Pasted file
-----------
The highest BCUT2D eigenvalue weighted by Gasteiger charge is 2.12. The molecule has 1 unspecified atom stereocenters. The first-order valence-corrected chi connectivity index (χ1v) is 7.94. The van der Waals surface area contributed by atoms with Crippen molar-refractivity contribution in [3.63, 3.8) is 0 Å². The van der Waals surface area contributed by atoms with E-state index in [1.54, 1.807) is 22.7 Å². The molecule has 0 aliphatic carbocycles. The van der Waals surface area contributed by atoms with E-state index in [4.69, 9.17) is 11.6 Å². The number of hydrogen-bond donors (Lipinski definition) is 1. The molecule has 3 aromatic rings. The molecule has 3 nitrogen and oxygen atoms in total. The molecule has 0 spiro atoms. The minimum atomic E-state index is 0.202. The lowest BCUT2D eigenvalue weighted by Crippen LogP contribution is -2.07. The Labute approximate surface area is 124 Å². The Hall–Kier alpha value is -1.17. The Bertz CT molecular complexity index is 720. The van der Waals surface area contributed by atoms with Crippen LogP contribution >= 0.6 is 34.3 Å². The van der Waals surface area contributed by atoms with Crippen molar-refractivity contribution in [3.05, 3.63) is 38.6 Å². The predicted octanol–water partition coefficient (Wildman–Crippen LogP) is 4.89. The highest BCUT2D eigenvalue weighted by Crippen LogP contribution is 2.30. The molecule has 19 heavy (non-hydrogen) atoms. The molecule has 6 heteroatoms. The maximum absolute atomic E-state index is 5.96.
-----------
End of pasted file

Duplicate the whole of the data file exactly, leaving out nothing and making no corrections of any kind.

The highest BCUT2D eigenvalue weighted by Gasteiger charge is 2.12. The molecule has 1 unspecified atom stereocenters. The first-order valence-corrected chi connectivity index (χ1v) is 7.94. The van der Waals surface area contributed by atoms with Crippen molar-refractivity contribution in [3.63, 3.8) is 0 Å². The van der Waals surface area contributed by atoms with E-state index in [1.54, 1.807) is 22.7 Å². The molecule has 0 aliphatic carbocycles. The van der Waals surface area contributed by atoms with E-state index in [4.69, 9.17) is 11.6 Å². The number of hydrogen-bond donors (Lipinski definition) is 1. The molecule has 3 aromatic rings. The molecule has 3 nitrogen and oxygen atoms in total. The molecule has 0 spiro atoms. The minimum atomic E-state index is 0.202. The lowest BCUT2D eigenvalue weighted by Crippen LogP contribution is -2.07. The Labute approximate surface area is 124 Å². The Hall–Kier alpha value is -1.17. The Bertz CT molecular complexity index is 720. The van der Waals surface area contributed by atoms with Crippen LogP contribution >= 0.6 is 34.3 Å². The van der Waals surface area contributed by atoms with Crippen molar-refractivity contribution in [3.05, 3.63) is 38.6 Å². The predicted octanol–water partition coefficient (Wildman–Crippen LogP) is 4.89. The highest BCUT2D eigenvalue weighted by Crippen LogP contribution is 2.30. The molecule has 19 heavy (non-hydrogen) atoms. The molecule has 6 heteroatoms. The maximum absolute atomic E-state index is 5.96.